Join the 10% who keep new year resolutions

Sunday, December 31, 2017

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FOR most of us, a new year is just that — new — and therein lies the catch. In a world dictated by time and change, any chance to pick a point and move forward is useful for us to build focus, set targets, and resolve.

If there are any thoughts of improvements or goals, whether of a company, government, any other organisation, or personal goals, the new year is a great starting point. It gives us a substantial time marker to motivate us to make changes.

It is easy to say, “This new year I resolve to increase my income, lose weight, start working out or take better care of myself,” but how many of us really stick to it? How can we make our resolutions work for us?

Statistically, just over 40 per cent of individuals make new year resolutions, and of that percentage, only eight to 10 per cent maintain their resolutions beyond February. It is clear that reaching for self-improvement is a good idea, and a new year is as motivating a factor as any, but on its own, that does not seem to last for the majority.

Set achievable goals for yourself

The first thing we need to remember is that vague goals are difficult to attain. Make your goals manageable and specific.

Deciding to lose four pounds per month for 10 months is more manageable than 40 pounds by March. Any improvement is an improvement, and consistency will be more important than intensity.

Saying you're going to work out at the gym two hours per day or six days per week is not a sustainable goal for most people, as opposed to working out at home three or even two days per week. Self-improvement is not a sprint.

Set clearly defined goals. Instead of, “I want to lose weight”, say, “I will join a group to help me lose 20 pounds by April”. Instead of ' want to increase my income”, calculate what your needs are, figure out the actual increase necessary and how and when you can work to achieve them.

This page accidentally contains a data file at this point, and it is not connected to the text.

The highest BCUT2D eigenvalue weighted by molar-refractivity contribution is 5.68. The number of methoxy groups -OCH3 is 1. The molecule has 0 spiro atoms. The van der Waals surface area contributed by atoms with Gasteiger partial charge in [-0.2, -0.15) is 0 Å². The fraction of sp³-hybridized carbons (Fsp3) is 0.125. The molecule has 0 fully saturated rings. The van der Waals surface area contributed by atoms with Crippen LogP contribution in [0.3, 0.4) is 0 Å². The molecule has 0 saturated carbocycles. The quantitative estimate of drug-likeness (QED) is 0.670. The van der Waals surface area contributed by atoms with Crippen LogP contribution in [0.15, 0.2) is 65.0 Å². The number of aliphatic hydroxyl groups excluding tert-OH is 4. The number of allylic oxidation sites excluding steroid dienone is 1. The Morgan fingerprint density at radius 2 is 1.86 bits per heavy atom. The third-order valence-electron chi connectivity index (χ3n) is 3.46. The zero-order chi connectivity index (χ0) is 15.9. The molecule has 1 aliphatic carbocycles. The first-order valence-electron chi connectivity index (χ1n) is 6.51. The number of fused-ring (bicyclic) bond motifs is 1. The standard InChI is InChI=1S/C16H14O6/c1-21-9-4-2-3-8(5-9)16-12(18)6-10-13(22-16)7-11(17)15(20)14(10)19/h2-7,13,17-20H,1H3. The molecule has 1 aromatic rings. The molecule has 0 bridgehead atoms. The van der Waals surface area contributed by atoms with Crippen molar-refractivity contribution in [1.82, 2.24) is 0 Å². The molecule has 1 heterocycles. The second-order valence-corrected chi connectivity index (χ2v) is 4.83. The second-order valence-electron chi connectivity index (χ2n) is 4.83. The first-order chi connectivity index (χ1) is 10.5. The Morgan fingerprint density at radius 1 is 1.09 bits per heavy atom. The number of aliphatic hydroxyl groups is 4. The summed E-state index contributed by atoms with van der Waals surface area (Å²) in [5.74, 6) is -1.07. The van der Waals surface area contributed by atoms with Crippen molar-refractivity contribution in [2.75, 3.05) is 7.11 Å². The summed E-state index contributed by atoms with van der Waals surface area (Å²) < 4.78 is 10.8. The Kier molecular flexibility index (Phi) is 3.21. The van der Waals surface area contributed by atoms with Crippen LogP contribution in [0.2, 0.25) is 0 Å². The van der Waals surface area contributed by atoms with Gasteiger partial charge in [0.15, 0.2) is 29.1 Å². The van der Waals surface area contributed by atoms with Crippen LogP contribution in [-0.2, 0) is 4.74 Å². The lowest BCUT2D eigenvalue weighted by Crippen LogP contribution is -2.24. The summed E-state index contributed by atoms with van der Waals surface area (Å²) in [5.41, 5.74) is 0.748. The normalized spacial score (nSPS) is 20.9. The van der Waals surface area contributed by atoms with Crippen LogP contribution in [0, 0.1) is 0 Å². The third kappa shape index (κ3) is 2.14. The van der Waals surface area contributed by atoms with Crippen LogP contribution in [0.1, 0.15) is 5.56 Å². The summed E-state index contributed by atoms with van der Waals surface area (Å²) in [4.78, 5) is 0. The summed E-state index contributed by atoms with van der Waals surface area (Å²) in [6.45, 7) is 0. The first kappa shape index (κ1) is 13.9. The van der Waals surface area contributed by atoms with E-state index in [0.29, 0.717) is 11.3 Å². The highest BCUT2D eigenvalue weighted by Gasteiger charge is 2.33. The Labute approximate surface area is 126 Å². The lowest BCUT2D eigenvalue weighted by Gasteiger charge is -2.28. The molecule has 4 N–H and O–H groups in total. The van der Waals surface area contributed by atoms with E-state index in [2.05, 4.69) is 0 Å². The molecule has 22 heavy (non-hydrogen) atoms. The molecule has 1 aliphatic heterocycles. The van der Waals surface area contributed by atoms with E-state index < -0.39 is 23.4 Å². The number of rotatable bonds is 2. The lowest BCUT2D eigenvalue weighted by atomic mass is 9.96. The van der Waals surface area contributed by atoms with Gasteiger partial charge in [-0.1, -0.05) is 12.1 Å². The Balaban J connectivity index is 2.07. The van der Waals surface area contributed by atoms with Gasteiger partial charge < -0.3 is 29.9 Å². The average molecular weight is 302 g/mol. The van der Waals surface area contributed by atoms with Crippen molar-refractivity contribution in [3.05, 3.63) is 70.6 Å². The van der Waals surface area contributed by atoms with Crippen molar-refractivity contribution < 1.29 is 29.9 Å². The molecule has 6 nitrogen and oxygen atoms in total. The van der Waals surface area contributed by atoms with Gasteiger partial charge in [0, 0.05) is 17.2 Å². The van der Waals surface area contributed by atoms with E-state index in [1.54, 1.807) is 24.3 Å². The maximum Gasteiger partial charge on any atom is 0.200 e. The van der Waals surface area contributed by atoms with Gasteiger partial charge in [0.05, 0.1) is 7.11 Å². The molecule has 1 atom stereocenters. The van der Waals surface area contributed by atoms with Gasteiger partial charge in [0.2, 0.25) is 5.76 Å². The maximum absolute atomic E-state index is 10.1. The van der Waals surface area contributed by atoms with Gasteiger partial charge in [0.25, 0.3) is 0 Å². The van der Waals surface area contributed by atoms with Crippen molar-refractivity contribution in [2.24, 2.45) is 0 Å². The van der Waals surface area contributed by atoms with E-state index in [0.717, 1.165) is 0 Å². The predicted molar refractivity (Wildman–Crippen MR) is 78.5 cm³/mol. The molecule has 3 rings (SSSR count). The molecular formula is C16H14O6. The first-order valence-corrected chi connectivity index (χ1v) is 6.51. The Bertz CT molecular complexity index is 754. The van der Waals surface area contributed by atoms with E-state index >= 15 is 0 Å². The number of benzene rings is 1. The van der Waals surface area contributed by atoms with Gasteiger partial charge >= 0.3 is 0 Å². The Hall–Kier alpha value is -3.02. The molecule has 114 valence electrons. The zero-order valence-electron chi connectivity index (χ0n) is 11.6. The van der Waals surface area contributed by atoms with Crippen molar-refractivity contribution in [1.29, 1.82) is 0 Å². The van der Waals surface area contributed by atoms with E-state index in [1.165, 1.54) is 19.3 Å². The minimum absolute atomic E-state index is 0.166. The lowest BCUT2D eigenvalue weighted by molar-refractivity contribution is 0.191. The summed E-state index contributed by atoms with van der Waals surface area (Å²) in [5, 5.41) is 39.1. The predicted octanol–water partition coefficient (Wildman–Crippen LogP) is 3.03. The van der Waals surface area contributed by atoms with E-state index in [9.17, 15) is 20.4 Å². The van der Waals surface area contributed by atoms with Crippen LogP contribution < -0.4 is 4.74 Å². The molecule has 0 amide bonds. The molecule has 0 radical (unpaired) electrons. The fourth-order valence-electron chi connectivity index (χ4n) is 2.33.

Daily motivation is a must

Now you have set your manageable, well-defined goals and it's time to go on to the next step: Understanding the nature of motivation. With ITK Wave, we have found that motivation is not self-sustaining. It is vulnerable and will weaken over time, perhaps daily.

To deal with the weak link in your new year resolutions, you must renew your motivation daily. There are several techniques, but here are three that we think are integral:

1. If it is available, find a support person, team, system or organisation that may be a diet system like the ITK Wave, or a training partner. We are stronger in numbers, and when you are down or weakening they can be there to keep you on track.

2. Write out your goals and leave them where you can see them every day — literally read them to yourself.

3. Keep a notebook, and each day write what you intend to do to keep on track with your resolutions.

As simple as these ITK tools sound, they have been shown to make a measurable improvement in maintaining motivation and goal-keeping.

As always, you have the knowledge, you have the tools, put them to work and enjoy what you create.

Fitz-George Rattray is the CEO of Intekai Academy, which is focused on helping people live a healthy lifestyle through nutrition and weight management. If you are interested in losing weight or living a healthier lifestyle as your resolution, give them a call at 968-8238 or email




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